The risk of intraocular pressure elevation in pediatric noninfectious uveitis

Systemic Immunosuppressive Therapy for Eye Diseases Research Group

Research output: Contribution to journalArticle

Abstract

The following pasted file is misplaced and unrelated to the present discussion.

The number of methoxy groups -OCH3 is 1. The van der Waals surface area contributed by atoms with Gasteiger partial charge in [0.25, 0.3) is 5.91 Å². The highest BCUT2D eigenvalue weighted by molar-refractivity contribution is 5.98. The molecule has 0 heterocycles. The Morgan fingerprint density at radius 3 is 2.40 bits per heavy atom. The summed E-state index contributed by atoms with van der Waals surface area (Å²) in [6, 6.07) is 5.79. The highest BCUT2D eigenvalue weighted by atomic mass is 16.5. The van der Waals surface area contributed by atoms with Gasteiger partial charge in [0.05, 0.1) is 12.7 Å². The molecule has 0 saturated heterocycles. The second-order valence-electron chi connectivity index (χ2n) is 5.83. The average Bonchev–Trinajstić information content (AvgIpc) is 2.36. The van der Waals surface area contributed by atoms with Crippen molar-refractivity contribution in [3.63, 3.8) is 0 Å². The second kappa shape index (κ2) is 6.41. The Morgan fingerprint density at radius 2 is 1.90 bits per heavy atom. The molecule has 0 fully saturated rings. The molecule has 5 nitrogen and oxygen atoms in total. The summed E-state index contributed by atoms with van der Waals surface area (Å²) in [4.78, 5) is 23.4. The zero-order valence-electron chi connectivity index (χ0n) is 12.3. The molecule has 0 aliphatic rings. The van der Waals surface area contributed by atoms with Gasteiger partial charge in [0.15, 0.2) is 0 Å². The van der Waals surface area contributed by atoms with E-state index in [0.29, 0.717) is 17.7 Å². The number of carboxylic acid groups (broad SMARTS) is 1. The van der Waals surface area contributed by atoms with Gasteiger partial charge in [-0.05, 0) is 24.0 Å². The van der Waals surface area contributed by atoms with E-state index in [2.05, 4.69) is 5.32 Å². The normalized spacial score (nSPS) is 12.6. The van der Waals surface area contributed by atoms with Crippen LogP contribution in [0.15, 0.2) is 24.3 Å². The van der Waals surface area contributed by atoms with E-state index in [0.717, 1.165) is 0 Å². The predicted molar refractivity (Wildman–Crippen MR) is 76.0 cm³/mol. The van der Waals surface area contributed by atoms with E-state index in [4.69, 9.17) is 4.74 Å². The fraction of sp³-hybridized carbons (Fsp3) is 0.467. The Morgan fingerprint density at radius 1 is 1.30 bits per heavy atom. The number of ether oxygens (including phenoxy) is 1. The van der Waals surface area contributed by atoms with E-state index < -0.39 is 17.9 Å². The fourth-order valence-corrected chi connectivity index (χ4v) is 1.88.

Purpose To characterize the risk and risk factors for intraocular pressure (IOP) elevation in pediatric noninfectious uveitis. Design Multicenter retrospective cohort study. Participants Nine hundred sixteen children (1593 eyes) younger than 18 years at presentation with noninfectious uveitis followed up between January 1978 and December 2007 at 5 academic uveitis centers in the United States. Methods Medical records review by trained, certified experts. Main Outcome Measures Prevalence and incidence of IOP of 21 mmHg or more and 30 mmHg or more and incidence of a rise in IOP by 10 mmHg or more. To avoid underascertainment, outcomes were counted as present when IOP-lowering therapies were in use. Results Initially, 251 (15.8%) and 46 eyes (2.9%) had IOP 21 mmHg and 30 mmHg, respectively. Factors significantly associated with presenting IOP elevation included age of 6 to 12 years (versus other pediatric ages), prior cataract surgery, pars plana vitrectomy, duration of uveitis 6 months, contralateral IOP elevation, presenting visual acuity worse than 20/40, and topical corticosteroid use (in a dose-response relationship). The median follow-up was 1.25 years (interquartile range, 0.4-3.66). The estimated incidence of any observed IOP elevation to 21 mmHg, to 30 mmHg, and increase in IOP by 10 mmHg was 33.4%, 14.8%, and 24.4%, respectively, within 2 years. Factors associated with IOP elevation included pars plana vitrectomy, contralateral IOP elevation (adjusted hazard ratio [aHR], up to 9.54; P <0.001), and the use of topical (aHR, up to 8.77 that followed a dose-response relationship; P <0.001), periocular (aHR, up to 7.96; P <0.001), and intraocular (aHR, up to 19.7; P <0.001) corticosteroids. Conclusions Intraocular pressure elevation affects a large minority of children with noninfectious uveitis. Statistically significant risk factors include IOP elevation or use of IOP-lowering treatment in the contralateral eye and local corticosteroid use that demonstrated a dose-and route of administration-dependent relationship. In contrast, use of immunosuppressive drug therapy did not increase such risk. Pediatric eyes with noninfectious uveitis should be followed up closely for IOP elevation, especially when strong risk factors such as the use of local corticosteroids and contralateral IOP elevation are present.